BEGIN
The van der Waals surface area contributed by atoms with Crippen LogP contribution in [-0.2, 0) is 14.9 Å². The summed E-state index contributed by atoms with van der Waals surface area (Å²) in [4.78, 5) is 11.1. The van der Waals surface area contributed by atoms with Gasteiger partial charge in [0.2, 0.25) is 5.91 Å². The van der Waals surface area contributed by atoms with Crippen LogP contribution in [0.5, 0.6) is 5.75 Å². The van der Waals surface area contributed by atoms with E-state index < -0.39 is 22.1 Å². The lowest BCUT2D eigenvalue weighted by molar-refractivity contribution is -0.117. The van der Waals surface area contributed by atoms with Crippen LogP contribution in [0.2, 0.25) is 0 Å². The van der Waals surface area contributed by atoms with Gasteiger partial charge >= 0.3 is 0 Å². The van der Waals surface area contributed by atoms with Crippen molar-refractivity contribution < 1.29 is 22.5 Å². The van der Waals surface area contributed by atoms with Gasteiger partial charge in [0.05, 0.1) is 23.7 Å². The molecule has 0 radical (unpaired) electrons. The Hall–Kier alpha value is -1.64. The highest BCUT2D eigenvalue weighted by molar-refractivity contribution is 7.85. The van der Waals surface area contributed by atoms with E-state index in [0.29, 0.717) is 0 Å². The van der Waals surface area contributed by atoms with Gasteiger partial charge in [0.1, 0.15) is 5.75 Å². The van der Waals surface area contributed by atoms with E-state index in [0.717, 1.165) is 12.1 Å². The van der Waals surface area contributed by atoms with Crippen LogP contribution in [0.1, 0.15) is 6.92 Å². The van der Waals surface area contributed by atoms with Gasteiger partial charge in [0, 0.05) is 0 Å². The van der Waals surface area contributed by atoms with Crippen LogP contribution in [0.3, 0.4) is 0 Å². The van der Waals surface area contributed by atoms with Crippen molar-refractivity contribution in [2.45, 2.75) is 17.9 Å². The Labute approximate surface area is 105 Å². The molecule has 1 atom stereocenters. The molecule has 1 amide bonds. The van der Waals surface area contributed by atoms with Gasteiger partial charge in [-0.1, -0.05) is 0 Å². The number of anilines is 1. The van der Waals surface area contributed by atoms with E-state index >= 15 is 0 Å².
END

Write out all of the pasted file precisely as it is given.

The van der Waals surface area contributed by atoms with Crippen LogP contribution in [-0.2, 0) is 14.9 Å². The summed E-state index contributed by atoms with van der Waals surface area (Å²) in [4.78, 5) is 11.1. The van der Waals surface area contributed by atoms with Gasteiger partial charge in [0.2, 0.25) is 5.91 Å². The van der Waals surface area contributed by atoms with Crippen LogP contribution in [0.5, 0.6) is 5.75 Å². The van der Waals surface area contributed by atoms with E-state index < -0.39 is 22.1 Å². The lowest BCUT2D eigenvalue weighted by molar-refractivity contribution is -0.117. The van der Waals surface area contributed by atoms with Crippen LogP contribution in [0.2, 0.25) is 0 Å². The van der Waals surface area contributed by atoms with Gasteiger partial charge >= 0.3 is 0 Å². The van der Waals surface area contributed by atoms with Crippen molar-refractivity contribution < 1.29 is 22.5 Å². The van der Waals surface area contributed by atoms with Gasteiger partial charge in [0.05, 0.1) is 23.7 Å². The molecule has 0 radical (unpaired) electrons. The Hall–Kier alpha value is -1.64. The highest BCUT2D eigenvalue weighted by molar-refractivity contribution is 7.85. The van der Waals surface area contributed by atoms with E-state index in [0.29, 0.717) is 0 Å². The van der Waals surface area contributed by atoms with Gasteiger partial charge in [0.1, 0.15) is 5.75 Å². The van der Waals surface area contributed by atoms with E-state index in [0.717, 1.165) is 12.1 Å². The van der Waals surface area contributed by atoms with Crippen LogP contribution in [0.1, 0.15) is 6.92 Å². The van der Waals surface area contributed by atoms with Gasteiger partial charge in [0, 0.05) is 0 Å². The van der Waals surface area contributed by atoms with Crippen LogP contribution in [0.3, 0.4) is 0 Å². The van der Waals surface area contributed by atoms with Crippen molar-refractivity contribution in [2.45, 2.75) is 17.9 Å². The Labute approximate surface area is 105 Å². The molecule has 1 atom stereocenters. The molecule has 1 amide bonds. The van der Waals surface area contributed by atoms with Gasteiger partial charge in [-0.1, -0.05) is 0 Å². The number of anilines is 1. The van der Waals surface area contributed by atoms with E-state index >= 15 is 0 Å².